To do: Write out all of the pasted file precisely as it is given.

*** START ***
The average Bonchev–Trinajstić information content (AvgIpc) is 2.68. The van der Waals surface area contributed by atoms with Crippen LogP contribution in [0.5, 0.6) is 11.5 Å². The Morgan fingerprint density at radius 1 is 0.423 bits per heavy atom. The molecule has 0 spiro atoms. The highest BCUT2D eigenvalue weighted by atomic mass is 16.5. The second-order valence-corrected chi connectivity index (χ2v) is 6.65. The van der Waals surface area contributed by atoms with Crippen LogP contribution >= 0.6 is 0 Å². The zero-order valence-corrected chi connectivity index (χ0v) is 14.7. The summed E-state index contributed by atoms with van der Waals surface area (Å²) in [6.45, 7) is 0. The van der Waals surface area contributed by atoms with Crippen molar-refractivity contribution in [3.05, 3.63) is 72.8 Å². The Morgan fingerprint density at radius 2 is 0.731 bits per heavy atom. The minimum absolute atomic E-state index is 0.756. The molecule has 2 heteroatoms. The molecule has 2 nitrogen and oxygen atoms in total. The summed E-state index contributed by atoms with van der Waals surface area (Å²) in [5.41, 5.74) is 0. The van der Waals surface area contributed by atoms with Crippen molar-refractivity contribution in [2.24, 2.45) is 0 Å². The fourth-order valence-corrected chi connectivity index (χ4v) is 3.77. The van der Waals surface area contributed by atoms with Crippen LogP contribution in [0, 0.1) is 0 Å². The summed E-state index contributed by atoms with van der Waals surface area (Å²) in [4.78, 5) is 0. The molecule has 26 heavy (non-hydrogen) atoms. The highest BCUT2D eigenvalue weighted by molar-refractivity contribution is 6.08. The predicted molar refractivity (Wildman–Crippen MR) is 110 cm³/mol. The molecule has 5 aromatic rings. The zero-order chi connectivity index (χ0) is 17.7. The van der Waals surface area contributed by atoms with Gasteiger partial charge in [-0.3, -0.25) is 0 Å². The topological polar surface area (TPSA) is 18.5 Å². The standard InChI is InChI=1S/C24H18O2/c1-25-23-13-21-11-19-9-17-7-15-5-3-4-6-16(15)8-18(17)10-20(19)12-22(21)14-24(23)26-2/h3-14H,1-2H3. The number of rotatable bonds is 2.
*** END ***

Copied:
The average Bonchev–Trinajstić information content (AvgIpc) is 2.68. The van der Waals surface area contributed by atoms with Crippen LogP contribution in [0.5, 0.6) is 11.5 Å². The Morgan fingerprint density at radius 1 is 0.423 bits per heavy atom. The molecule has 0 spiro atoms. The highest BCUT2D eigenvalue weighted by atomic mass is 16.5. The second-order valence-corrected chi connectivity index (χ2v) is 6.65. The van der Waals surface area contributed by atoms with Crippen LogP contribution >= 0.6 is 0 Å². The zero-order valence-corrected chi connectivity index (χ0v) is 14.7. The summed E-state index contributed by atoms with van der Waals surface area (Å²) in [6.45, 7) is 0. The van der Waals surface area contributed by atoms with Crippen molar-refractivity contribution in [3.05, 3.63) is 72.8 Å². The Morgan fingerprint density at radius 2 is 0.731 bits per heavy atom. The minimum absolute atomic E-state index is 0.756. The molecule has 2 heteroatoms. The molecule has 2 nitrogen and oxygen atoms in total. The summed E-state index contributed by atoms with van der Waals surface area (Å²) in [5.41, 5.74) is 0. The van der Waals surface area contributed by atoms with Crippen molar-refractivity contribution in [2.24, 2.45) is 0 Å². The fourth-order valence-corrected chi connectivity index (χ4v) is 3.77. The van der Waals surface area contributed by atoms with Crippen LogP contribution in [0, 0.1) is 0 Å². The summed E-state index contributed by atoms with van der Waals surface area (Å²) in [4.78, 5) is 0. The molecule has 26 heavy (non-hydrogen) atoms. The highest BCUT2D eigenvalue weighted by molar-refractivity contribution is 6.08. The predicted molar refractivity (Wildman–Crippen MR) is 110 cm³/mol. The molecule has 5 aromatic rings. The zero-order chi connectivity index (χ0) is 17.7. The van der Waals surface area contributed by atoms with Gasteiger partial charge in [-0.3, -0.25) is 0 Å². The topological polar surface area (TPSA) is 18.5 Å². The standard InChI is InChI=1S/C24H18O2/c1-25-23-13-21-11-19-9-17-7-15-5-3-4-6-16(15)8-18(17)10-20(19)12-22(21)14-24(23)26-2/h3-14H,1-2H3. The number of rotatable bonds is 2.